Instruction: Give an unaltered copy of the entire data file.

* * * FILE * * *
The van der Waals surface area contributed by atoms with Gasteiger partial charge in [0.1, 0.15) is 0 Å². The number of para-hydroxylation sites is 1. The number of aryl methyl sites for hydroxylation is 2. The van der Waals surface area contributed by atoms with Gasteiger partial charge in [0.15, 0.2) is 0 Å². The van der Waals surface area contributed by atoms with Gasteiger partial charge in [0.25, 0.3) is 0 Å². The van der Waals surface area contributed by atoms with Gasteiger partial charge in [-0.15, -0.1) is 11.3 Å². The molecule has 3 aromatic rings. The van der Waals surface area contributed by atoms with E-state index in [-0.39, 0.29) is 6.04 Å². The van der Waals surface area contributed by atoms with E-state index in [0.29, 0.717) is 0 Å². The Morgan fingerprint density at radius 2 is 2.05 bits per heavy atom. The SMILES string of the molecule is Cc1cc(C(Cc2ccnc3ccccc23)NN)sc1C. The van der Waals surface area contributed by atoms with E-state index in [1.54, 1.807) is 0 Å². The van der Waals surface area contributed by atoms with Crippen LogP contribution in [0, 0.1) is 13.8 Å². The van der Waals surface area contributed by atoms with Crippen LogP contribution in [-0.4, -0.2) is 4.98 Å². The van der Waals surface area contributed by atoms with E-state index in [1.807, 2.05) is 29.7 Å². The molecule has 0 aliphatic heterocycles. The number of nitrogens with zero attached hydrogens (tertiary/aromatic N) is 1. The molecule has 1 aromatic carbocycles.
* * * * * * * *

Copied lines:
The van der Waals surface area contributed by atoms with Gasteiger partial charge in [0.1, 0.15) is 0 Å². The number of para-hydroxylation sites is 1. The number of aryl methyl sites for hydroxylation is 2. The van der Waals surface area contributed by atoms with Gasteiger partial charge in [0.15, 0.2) is 0 Å². The van der Waals surface area contributed by atoms with Gasteiger partial charge in [0.25, 0.3) is 0 Å². The van der Waals surface area contributed by atoms with Gasteiger partial charge in [-0.15, -0.1) is 11.3 Å². The molecule has 3 aromatic rings. The van der Waals surface area contributed by atoms with E-state index in [-0.39, 0.29) is 6.04 Å². The van der Waals surface area contributed by atoms with E-state index in [0.29, 0.717) is 0 Å². The Morgan fingerprint density at radius 2 is 2.05 bits per heavy atom. The SMILES string of the molecule is Cc1cc(C(Cc2ccnc3ccccc23)NN)sc1C. The van der Waals surface area contributed by atoms with E-state index in [1.54, 1.807) is 0 Å². The van der Waals surface area contributed by atoms with Crippen LogP contribution in [0, 0.1) is 13.8 Å². The van der Waals surface area contributed by atoms with Crippen LogP contribution in [-0.4, -0.2) is 4.98 Å². The van der Waals surface area contributed by atoms with E-state index in [1.807, 2.05) is 29.7 Å². The molecule has 0 aliphatic heterocycles. The number of nitrogens with zero attached hydrogens (tertiary/aromatic N) is 1. The molecule has 1 aromatic carbocycles.